Steve: 16:46 So I had one last question here for you. Before a COVID happened, I had a speaker on a podcast talking about students spending too much screen time and that’s while they were in school all day. So thoughts and what are people saying about students’ screen time now where it’s a necessity to the learning piece and how do you see parents helping kids make the right decisions?

Rhianna: 17:17 You know, I think this also takes communication, but it’s also a really complicated issue that talks about employment and where we are about people going back to work and essential workers and a lot of those types of things. So if you’re a parent that has the ability to keep one parent at home regularly, you’ll have the opportunity to be able to regulate the amount of screen time that your kids have. But if you’re a parent that works one, two, three jobs, it’s a lot more difficult. So there’s two different advice. But I would say the overarching advice is to create a culture that gets kids to recognize what negative can happen as a result of being on the screen too much. You know, one example would be damage to your eyes. And like there’s tons of research that is out there that talks about what longterm exposure to looking at, you know, a screen can do.

Rhianna: 18:05 As well as to your back, as well as to your posture, as well as all of those things. And I think those are conversations that you should have with your kids at every level. I think you should let them know that, you know, if you do something a lot, and this is for anything, like, if you do too much of one thing too much, it’s going to not be good for you. Just like sitting in front of a screen. And if you incorporate things as a family, for example, with kids like getting up and stretching, you know, setting up those times where you can say like, we need to get up, we need to rotate our necks. We need to stretch our backs. We need to do various things that break up that monotony. But that also goes to a fact of having that recess. Like that home time, recess time, where you actually say, you know what, it’s recess time.

Rhianna: 18:53 We have to do it every day. We’re going to get out of this environment and we’re going to move. And that’s what we’re going to do. I think the other thing that you could say for, you know, I’m going to say middle school to high school, you know, secondary education, you know, I think there’s been a lack of connect, especially before this about people, you know, being at a distance from their kids. You know, most of the time, having them sit in front of the screen because they were working two, three, four jobs. I think there needs to be a real dialogue now with the older generation of kids and letting them know, you know, setting parameters on the amount of time that they sit in front of a screen. You know, I know it’s hard sometimes if you have kids who love online gaming, right?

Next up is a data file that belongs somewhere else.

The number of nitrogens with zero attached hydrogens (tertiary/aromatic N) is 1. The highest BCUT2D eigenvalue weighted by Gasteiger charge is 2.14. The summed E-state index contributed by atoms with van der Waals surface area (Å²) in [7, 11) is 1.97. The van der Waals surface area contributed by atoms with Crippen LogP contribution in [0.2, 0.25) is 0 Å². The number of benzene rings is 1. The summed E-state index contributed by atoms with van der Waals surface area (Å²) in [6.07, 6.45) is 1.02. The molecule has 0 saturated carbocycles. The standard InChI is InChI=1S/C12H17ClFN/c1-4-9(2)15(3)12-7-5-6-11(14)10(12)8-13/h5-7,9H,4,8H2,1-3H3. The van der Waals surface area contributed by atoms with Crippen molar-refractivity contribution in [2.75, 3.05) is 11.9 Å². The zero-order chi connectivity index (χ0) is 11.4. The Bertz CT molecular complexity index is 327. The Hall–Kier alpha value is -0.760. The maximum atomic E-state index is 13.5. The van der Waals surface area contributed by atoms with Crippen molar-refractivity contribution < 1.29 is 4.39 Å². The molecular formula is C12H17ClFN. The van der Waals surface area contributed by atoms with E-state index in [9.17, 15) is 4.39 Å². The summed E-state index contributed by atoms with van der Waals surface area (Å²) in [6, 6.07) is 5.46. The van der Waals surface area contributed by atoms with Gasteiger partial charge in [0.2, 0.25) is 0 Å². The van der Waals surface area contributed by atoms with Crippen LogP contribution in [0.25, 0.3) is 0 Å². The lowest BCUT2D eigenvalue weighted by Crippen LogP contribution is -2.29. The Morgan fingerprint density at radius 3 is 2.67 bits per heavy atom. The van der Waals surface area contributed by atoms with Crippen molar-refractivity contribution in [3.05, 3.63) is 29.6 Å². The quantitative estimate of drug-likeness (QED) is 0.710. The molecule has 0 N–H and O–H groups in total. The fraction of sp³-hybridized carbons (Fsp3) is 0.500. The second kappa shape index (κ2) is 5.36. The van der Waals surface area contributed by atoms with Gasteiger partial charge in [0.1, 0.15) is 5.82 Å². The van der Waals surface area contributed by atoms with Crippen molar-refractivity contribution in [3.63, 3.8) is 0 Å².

Rhianna: 19:36 But there’s also the opportunity. And this is actually an advanced trick is this concept of gamification. If you are not familiar, any of you with Jane McGonigal, please look up her TED talks. Jane McGonigal, fabulous speaker. But she actually talks about how gamification and like kids today can use games to change the world. And if you like, there’s a wonderful website called games for change that I use in my courses, that’s really set for every level where you can get kids to play games about how to resolve environmental pollution. There’s actually games on games for change. And you can actually say, guess what, you’re not going to play, you know, your various game console today. You’re going to play a game for change game. You’re going to do that. Instead. The reason why I say that as some of the games are passive, that people are playing and game consoles that don’t actually use critical thinking skills, but some of these other games do that. Which is one of the reasons that we have issues with cognition, eyesight, all that stuff. Because you’re really shutting down parts of your brain. Same thing when you watch TV, I know nobody wants to hear that. Your brain actually works far less when you watch television. And so putting in these tips and tricks and saying like, hey, let’s do this other thing can also help with cognition and making sure that you don’t actually slow down the development of cognition in youth.

Steve: 20:57 Well, I’m going to ask you a favor at Dr. Rogers, if you’ll, if you’ll drop me the links for that TED talk and the website, we’ll include it in the lead into this podcast so that folks can find it. So I have one last question for you and that is, would we find recess on your schedule?

Rhianna: 21:19 I have recess, yes. My recess is walking my dog. So I walk him around my neighborhood. And I also have an area in the back where I have two fruit trees. So I like to sit out and I like to watch the leaves blowing and the birds. We have a lot of birds and bunnies, so.

Steve: 21:37 We’re on perfect timing here then, because we recorded a podcast just two weeks back on parents getting kids out in nature. So it really it really will link into everything you’ve you’ve suggested there. Thank you so much for joining us. We’ll put your email address in the lead in too, so parents could contact you directly with a question that they have for you.

Rhianna: 21:59 Wonderful. It was a pleasure being here.

Steve: 22:01 Thank you.

Steve: 22:02 Thank you.

Steve [Outro]: 22:04 Thanks again for listening. You can subscribe to Steve Barkley Ponders Out Loud on iTunes and Podbean. And please remember to rate and review us on iTunes. I also want to hear what you’re pondering. You can find me on Twitter @stevebarkley or send me your questions and find my videos and blogs at barkleypd.com.